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The allure of the Magic Castle

The Magic Castle still wows visitors after 46 year

Posted: September 5, 2009 2:15 p.m.
Updated: September 6, 2009 4:55 a.m.
Magic Castle President Robert Lamoureux, left, socializes with founder Milt Larsen at one of the five bars in the Magic Castle in Hollywood. Magic Castle President Robert Lamoureux, left, socializes with founder Milt Larsen at one of the five bars in the Magic Castle in Hollywood.
Magic Castle President Robert Lamoureux, left, socializes with founder Milt Larsen at one of the five bars in the Magic Castle in Hollywood.
The famed Magic Castle in Hollywood was built as a private mansion in 1909 and opened as the Magic Castle in 1963. The famed Magic Castle in Hollywood was built as a private mansion in 1909 and opened as the Magic Castle in 1963.
The famed Magic Castle in Hollywood was built as a private mansion in 1909 and opened as the Magic Castle in 1963.
"I was just born in a magic trunk," said Milt Larsen. And, with that, the founder of, and genius behind the Magic Castle makes short work of one amazing life and one incredible concept.

If you've been in the Los Angeles area for any length of time, you have to be aware of the Magic Castle, one of the most famous Hollywood landmarks. And you may have even met one or more of the Castle's member-magicians and received a guest pass to visit the venerable "Mecca of magic," as current Castle president Robert Lamoureux calls it.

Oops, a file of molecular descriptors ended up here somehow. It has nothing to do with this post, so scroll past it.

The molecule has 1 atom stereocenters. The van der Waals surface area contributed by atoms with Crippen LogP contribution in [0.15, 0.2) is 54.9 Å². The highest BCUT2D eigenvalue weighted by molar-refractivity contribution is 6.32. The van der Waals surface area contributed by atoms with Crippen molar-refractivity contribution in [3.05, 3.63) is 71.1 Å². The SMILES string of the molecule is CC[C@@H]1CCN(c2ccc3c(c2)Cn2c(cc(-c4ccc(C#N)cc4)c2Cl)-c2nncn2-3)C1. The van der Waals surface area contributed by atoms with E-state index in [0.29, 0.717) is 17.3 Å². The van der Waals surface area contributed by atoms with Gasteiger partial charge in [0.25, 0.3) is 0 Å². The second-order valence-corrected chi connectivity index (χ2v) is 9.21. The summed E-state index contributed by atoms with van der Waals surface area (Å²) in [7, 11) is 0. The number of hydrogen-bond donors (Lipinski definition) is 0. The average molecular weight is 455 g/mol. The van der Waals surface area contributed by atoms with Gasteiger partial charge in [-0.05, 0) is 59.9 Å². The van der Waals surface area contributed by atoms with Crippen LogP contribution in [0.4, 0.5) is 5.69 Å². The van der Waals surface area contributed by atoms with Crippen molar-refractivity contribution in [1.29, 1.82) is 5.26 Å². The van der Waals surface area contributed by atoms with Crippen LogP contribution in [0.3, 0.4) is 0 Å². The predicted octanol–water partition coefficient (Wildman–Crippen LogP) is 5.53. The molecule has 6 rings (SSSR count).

Built as a private mansion in 1909, and undergoing quite an evolution in the intervening years, the Magic Castle, as such, opened in 1963. How it came to that, and what has happened since, is the stuff of Hollywood legend, and literally fills more than one book. But none of it would have happened without Milt Larsen.

In the foreword for one of those books mentioned above, Larsen wrote: "I was only 30 years old when I met Tom Glover and conceived the Magic Castle. I will be 70 years old in the year 2001. I still feel like that same kid .... The Castle still gives me the same thrill of a brand new challenge each and every day. It's my fun little tree house where the party has been going on, nonstop, for four decades."

Milt Larsen
Milt Larsen, now 78, can fill an evening with delightful stories of his youth, of being a television writer in Hollywood and, of course, of the Magic Castle. He is never without a quick quip or anecdote about the famous people who have crossed his path.